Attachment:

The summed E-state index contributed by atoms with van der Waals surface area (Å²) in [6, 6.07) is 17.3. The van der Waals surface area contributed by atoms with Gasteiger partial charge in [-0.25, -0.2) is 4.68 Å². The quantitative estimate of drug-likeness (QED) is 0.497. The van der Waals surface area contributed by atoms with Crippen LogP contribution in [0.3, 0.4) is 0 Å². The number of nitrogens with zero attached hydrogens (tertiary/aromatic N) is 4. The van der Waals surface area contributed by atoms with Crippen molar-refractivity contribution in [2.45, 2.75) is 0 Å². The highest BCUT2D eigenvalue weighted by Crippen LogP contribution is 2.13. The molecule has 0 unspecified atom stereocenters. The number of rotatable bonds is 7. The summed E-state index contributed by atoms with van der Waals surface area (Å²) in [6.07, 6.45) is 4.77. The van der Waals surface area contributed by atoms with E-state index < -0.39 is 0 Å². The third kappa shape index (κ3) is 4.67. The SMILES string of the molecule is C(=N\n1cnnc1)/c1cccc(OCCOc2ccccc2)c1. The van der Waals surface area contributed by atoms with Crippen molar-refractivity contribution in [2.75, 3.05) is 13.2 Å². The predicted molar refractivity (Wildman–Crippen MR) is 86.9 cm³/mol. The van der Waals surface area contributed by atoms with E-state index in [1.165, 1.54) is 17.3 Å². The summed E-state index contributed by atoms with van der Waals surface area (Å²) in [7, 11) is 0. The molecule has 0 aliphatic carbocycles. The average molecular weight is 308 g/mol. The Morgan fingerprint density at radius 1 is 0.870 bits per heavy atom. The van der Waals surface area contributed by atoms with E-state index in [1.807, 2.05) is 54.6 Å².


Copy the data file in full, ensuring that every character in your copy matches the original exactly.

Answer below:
The summed E-state index contributed by atoms with van der Waals surface area (Å²) in [6, 6.07) is 17.3. The van der Waals surface area contributed by atoms with Gasteiger partial charge in [-0.25, -0.2) is 4.68 Å². The quantitative estimate of drug-likeness (QED) is 0.497. The van der Waals surface area contributed by atoms with Crippen LogP contribution in [0.3, 0.4) is 0 Å². The number of nitrogens with zero attached hydrogens (tertiary/aromatic N) is 4. The van der Waals surface area contributed by atoms with Crippen molar-refractivity contribution in [2.45, 2.75) is 0 Å². The highest BCUT2D eigenvalue weighted by Crippen LogP contribution is 2.13. The molecule has 0 unspecified atom stereocenters. The number of rotatable bonds is 7. The summed E-state index contributed by atoms with van der Waals surface area (Å²) in [6.07, 6.45) is 4.77. The van der Waals surface area contributed by atoms with E-state index < -0.39 is 0 Å². The third kappa shape index (κ3) is 4.67. The SMILES string of the molecule is C(=N\n1cnnc1)/c1cccc(OCCOc2ccccc2)c1. The van der Waals surface area contributed by atoms with Crippen molar-refractivity contribution in [2.75, 3.05) is 13.2 Å². The predicted molar refractivity (Wildman–Crippen MR) is 86.9 cm³/mol. The van der Waals surface area contributed by atoms with E-state index in [1.165, 1.54) is 17.3 Å². The summed E-state index contributed by atoms with van der Waals surface area (Å²) in [7, 11) is 0. The molecule has 0 aliphatic carbocycles. The average molecular weight is 308 g/mol. The Morgan fingerprint density at radius 1 is 0.870 bits per heavy atom. The van der Waals surface area contributed by atoms with E-state index in [1.807, 2.05) is 54.6 Å².